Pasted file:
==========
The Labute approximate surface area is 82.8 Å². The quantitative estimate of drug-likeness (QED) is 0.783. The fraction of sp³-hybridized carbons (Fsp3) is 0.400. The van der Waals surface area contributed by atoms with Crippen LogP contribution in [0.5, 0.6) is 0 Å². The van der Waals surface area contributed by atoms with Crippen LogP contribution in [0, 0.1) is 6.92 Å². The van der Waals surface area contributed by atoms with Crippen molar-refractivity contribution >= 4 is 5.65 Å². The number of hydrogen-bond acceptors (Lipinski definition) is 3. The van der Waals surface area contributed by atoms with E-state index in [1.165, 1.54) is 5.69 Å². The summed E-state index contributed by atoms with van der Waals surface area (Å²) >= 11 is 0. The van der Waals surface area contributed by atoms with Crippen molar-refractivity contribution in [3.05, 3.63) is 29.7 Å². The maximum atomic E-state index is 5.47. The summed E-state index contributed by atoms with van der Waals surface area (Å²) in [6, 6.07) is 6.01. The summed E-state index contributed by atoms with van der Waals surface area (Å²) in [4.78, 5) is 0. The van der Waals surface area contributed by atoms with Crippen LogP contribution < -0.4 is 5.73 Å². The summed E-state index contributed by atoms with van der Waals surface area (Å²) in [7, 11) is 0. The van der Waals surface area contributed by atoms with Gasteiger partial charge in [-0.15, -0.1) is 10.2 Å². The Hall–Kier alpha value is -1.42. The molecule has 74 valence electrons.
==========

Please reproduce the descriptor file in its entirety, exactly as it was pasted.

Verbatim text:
The Labute approximate surface area is 82.8 Å². The quantitative estimate of drug-likeness (QED) is 0.783. The fraction of sp³-hybridized carbons (Fsp3) is 0.400. The van der Waals surface area contributed by atoms with Crippen LogP contribution in [0.5, 0.6) is 0 Å². The van der Waals surface area contributed by atoms with Crippen LogP contribution in [0, 0.1) is 6.92 Å². The van der Waals surface area contributed by atoms with Crippen molar-refractivity contribution >= 4 is 5.65 Å². The number of hydrogen-bond acceptors (Lipinski definition) is 3. The van der Waals surface area contributed by atoms with E-state index in [1.165, 1.54) is 5.69 Å². The summed E-state index contributed by atoms with van der Waals surface area (Å²) >= 11 is 0. The van der Waals surface area contributed by atoms with Crippen molar-refractivity contribution in [3.05, 3.63) is 29.7 Å². The maximum atomic E-state index is 5.47. The summed E-state index contributed by atoms with van der Waals surface area (Å²) in [6, 6.07) is 6.01. The summed E-state index contributed by atoms with van der Waals surface area (Å²) in [4.78, 5) is 0. The van der Waals surface area contributed by atoms with Crippen LogP contribution < -0.4 is 5.73 Å². The summed E-state index contributed by atoms with van der Waals surface area (Å²) in [7, 11) is 0. The van der Waals surface area contributed by atoms with Gasteiger partial charge in [-0.15, -0.1) is 10.2 Å². The Hall–Kier alpha value is -1.42. The molecule has 74 valence electrons.